Saving lives without a rai$e, physician scientist weighs in on proposed TB cut, TPP’s toxic side effects, Trans Populations and HIV, Uganda roundup . . . We’re reading about trade, trade-offs and failures to communicate

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NewWWRTell Congress to keep up the fight against AIDS! – The program that helped make sure a million babies were born HIV-free and put 6.7 million people on antiretroviral treatment that saves their lives and prevents transmission of HIV has gone half a decade without a raise, the organization ONE points out, as it launches this petition to the U.S. Congress. Without an increase in funding for the President’s Emergency Plan for AIDS Relief, the petition tells lawmakers, “the beginning of the end of AIDS will be pushed out of reach.”

Not the time to reduce TB funding – Physician scientist and Yale faculty member Dr. Gerald Friedland responds to USAID Administrator Rajiv Shah’s blasé take on the Obama administration’s proposed $45 million dollar cut to global TB spending. He notes suggested slash in spending to tackle an airborne and increasingly drug-resistant disease contradicts the Obama administration’s new commitment to global health security, and adds that “few cuts could be more expensive in the long run than reductions in spending to confront the spread of drug-resistant tuberculosis.”

The Trans-Pacific Partnership is Terrible for Public Health – Starting with the reminder of how affordable antiretroviral drugs helped launch the effort that has since saved the lives of millions of people living with HIV, this Huffington Post column from Rep. Raul M. Grijalva and Peter Maybarduk looks at the impact of the Trans-Pacific Partnership in preserving pharmaceutical company monopolies on cancer and other life saving medicines that keeps that out of reach for public health programs in low income countries.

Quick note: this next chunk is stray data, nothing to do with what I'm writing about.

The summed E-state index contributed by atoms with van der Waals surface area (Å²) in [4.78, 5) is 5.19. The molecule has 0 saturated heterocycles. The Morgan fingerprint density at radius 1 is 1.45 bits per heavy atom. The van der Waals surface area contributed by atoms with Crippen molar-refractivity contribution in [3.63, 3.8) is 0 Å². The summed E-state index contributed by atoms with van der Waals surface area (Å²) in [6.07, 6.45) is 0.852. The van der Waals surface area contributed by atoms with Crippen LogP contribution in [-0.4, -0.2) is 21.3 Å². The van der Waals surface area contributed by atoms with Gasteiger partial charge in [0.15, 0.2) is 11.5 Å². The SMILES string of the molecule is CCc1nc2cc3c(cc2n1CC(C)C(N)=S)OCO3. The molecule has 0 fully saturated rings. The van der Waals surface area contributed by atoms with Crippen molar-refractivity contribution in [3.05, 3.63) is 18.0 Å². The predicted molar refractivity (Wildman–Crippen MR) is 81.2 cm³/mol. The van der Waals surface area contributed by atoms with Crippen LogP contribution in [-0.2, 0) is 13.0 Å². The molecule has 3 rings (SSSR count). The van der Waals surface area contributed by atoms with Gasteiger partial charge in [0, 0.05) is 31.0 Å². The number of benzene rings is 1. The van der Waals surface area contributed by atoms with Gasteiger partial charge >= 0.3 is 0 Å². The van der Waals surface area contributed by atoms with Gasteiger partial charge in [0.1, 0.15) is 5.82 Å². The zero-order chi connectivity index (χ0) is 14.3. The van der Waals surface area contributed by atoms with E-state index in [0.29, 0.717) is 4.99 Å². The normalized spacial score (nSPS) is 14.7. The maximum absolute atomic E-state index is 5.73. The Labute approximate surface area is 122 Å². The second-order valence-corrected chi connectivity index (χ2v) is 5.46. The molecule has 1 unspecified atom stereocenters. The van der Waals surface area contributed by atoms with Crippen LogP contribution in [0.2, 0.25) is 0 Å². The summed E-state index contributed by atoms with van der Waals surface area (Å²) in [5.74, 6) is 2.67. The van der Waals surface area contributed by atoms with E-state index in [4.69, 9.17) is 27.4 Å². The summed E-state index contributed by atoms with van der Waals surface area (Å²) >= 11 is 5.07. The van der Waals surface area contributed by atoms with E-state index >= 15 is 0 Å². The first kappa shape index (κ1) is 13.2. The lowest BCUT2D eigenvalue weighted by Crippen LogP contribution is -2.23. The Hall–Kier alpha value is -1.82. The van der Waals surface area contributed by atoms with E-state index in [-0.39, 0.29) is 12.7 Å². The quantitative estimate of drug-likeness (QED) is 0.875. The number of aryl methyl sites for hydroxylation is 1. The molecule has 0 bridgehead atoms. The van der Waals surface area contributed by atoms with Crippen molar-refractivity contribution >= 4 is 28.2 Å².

Trans Populations and HIV: Time to End the Neglect – This brief from amfAR offers a look at the impact of HIV and neglect on trans populations, people who “have a gender identity or expression that differs from their assigned sex at birth.” The brief examines the still limited data on trans people, and notes that existing data indicates they are the hardest hit by HIV of all populations globally. It describes factors elevating both risks and neglect, and provides a breakdown of terms used to express gender identity.

Views of Uganda, from inside and out

76 Crimes post examines Uganda police action at U.S.-funded research center – This fascinating and chilling report from Ugandan medical anthropologist and research fellow Stella Nyanzi presents a breakdown on the differences between Ugandan police explanations of why they infiltrated the U.S. Military HIV Research Program’s project in Kampala, and reality. It begins with the difference between the police officers’ reported view that men were being “recruited into homosexuality, when they were actually seeing homosexual men being recruited into a research project aimed at slowing the spread of AIDS,” blog editor Colin Stewart notes, and ends with Nyanzi’s suggestion that police get a basic, minimum training in research methods.

Response to Zuma’s response to Uganda’s Anti-Homosexuality Law – If you’re lucky enough to remember the day Nelson Mandela became South Africa’s President, you may remember his pledge that “never, never, and never again shall it be that this beautiful land will again experience the oppression of one by another.” South Africa’s efforts to live up to that pledge included legalizing gay marriage in 2006. But in the last week current President Jacob Zuma’s refusal to condemn Uganda’s Anti-Homosexuality Law stirred outrage around the world and in his own country where a parliamentarian leader said he had sent “a message to the rest of the world that we are hypocrites.”

As U.S. Weighs Response to Uganda’s Anti-Gay Law, It’s HIV Aid vs. Defense – Buzzfeed’s in-depth coverage of Uganda’s Anti-Homosexuality Law from J. Lester Feder continues with this look at what aid to the country the U.S. is, and isn’t willing to cut in the wake of laws passage, signing and implementation, which now has led to the closing of a U.S.-funded research project providing care and treatment.

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